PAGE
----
You want to give your beloved pet the best chance at a long, happy life. That's why regular veterinary checkups and preventive care are essential. But exactly how often should you take your cat or dog to the vet? Our vets in Murfreesboro explain.
Veterinary Preventive Care & Early Detection
Preventing serious health conditions or detecting them in their earliest stages can help your pet remain healthier longer.
Booking a regular vet checkup for your cat or dog offers your vet the chance to monitor your pet's overall health, check for the earliest signs of disease (when conditions are most easily treated) and provide recommendations on the best preventive products for your four-legged companion.
Our vets understand that you may be concerned about the cost of bringing your cat or dog to the vet's office for a routine checkup even when they seem healthy. However, taking a preventive, proactive approach to your pet's veterinary care may help save the cost of expensive treatments in the future.
Routine Exams — Pet Checkups
For your furry friend, a routine exam is a physical checkup. Similar to people, your pet's lifestyle, age and overall health will determine how often they should have a physical. Annual routine exams are usually recommended for healthy adult dogs. That said, puppies and kittens, animals with underlying health conditions and senior pets benefit from more frequent examinations.
Puppies & Kittens Up to 12 Months Old
Is your pet less than one year old? If so, he or she should see the vet once every month. During your kitten or puppy's first year, they'll need several rounds of vaccinations to help protect them against common infectious diseases.
Recommended vaccines for puppies include corona, distemper, hepatitis, leptospirosis, rabies, parvo and parainfluenza. Kittens should receive their FVRCP vaccine which helps protect them against three highly contagious, life-threatening feline diseases: Feline Viral Rhinotracheitis (FHV-1), Feline Calicivirus (FCV) and Feline Panleukopenia (FPL).
These vaccines will be given to your young furry friend over the course of about 16 weeks and will go a long way towards keeping your puppy or kitten in good health.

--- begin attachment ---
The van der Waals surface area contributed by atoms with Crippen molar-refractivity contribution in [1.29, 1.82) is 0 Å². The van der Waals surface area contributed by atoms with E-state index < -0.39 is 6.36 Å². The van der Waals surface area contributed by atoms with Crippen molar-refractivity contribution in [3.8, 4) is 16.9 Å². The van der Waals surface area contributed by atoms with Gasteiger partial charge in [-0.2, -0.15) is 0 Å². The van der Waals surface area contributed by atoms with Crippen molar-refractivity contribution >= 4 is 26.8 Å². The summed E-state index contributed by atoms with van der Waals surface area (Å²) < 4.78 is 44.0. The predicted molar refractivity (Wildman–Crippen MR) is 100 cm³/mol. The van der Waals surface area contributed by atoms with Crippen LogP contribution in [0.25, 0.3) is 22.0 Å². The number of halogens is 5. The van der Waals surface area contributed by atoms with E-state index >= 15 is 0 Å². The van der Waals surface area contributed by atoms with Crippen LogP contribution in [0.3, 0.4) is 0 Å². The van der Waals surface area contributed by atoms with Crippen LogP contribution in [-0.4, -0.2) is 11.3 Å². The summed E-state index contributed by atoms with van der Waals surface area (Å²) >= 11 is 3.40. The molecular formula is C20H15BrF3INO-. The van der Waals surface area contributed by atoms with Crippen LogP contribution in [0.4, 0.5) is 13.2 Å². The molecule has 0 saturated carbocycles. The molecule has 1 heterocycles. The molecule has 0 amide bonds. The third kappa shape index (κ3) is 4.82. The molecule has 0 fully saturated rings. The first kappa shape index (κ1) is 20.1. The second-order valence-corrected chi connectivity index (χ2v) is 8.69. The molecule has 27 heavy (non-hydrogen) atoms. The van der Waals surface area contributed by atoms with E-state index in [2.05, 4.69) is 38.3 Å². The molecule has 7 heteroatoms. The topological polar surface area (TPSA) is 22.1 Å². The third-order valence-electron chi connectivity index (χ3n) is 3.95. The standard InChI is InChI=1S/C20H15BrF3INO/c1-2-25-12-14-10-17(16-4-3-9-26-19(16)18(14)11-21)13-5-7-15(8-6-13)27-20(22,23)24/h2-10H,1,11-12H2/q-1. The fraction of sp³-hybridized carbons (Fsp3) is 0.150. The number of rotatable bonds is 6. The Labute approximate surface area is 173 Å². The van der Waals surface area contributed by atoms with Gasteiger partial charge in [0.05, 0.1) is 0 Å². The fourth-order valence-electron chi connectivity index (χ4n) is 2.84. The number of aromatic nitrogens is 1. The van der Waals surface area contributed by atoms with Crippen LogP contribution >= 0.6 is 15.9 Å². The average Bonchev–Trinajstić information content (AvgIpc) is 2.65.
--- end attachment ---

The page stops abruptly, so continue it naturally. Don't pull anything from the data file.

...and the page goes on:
The exact timing of your pet's vaccinations will vary depending on your location and your pet's general health. Our vets recommend having your puppy or kitten spayed or neutered when they are between 6 to 12 months of age to prevent numerous diseases and unwanted litters, in addition to undesirable behaviors.
Adult Pets Up to 7 Years of Age
If you have a healthy, active adult dog or cat between 1 - 7 years old, yearly routine exams are recommended. These examinations are annual physical checkups that are done while your pet seems completely healthy.
During your adult pet's routine exam your vet will perform a head-to-tail examination of your pet to look for early signs of illness or other issues, such as tooth decay, joint pain or parasites.
Your veterinarian will also administer any required vaccines, speak to you about your dog or cat's diet and nutritional requirements, recommend appropriate parasite protection and discuss any training or behavioral issues you may be noticing.
If your vet detects any signs of developing health issues they will discuss their findings with you and recommend next steps.
Senior Dogs & Cats
Dogs are typically considered senior or geriatric when they are about 8 years old, except in the case of giant breeds. Dogs such as Great Danes, Irish Wolfhounds, Mastiffs and Saint Bernards age more quickly than other breeds and will require more frequent preventive care earlier, typically starting around 5 years of age.
Cats are considered to be senior when they reach 11 years of age.
Since many animal diseases and injuries tend to be more common in older pets we recommend taking your senior dog or cat to the vet every 6 months. Twice-yearly wellness check-ups for your senior pet will include all of the checks and advice mentioned above, but with a few added diagnostic tests to provide extra insight into your pet's overall health.
Some diagnostic tests we recommend for our senior patients include blood tests and urinalysis to check for early signs of problems such as kidney disease or diabetes.
Geriatric care for pets also includes a more proactive approach to keeping your dog or cat comfortable as age-related issues such as joint pain become more common. If you have a senior pet, ask your vet how often you should bring your pet in for a routine exam.
Note: The advice provided in this post is intended for informational purposes and does not constitute medical advice regarding people or pets. Always follow your doctor's advice regarding asthma or other allergy symptoms.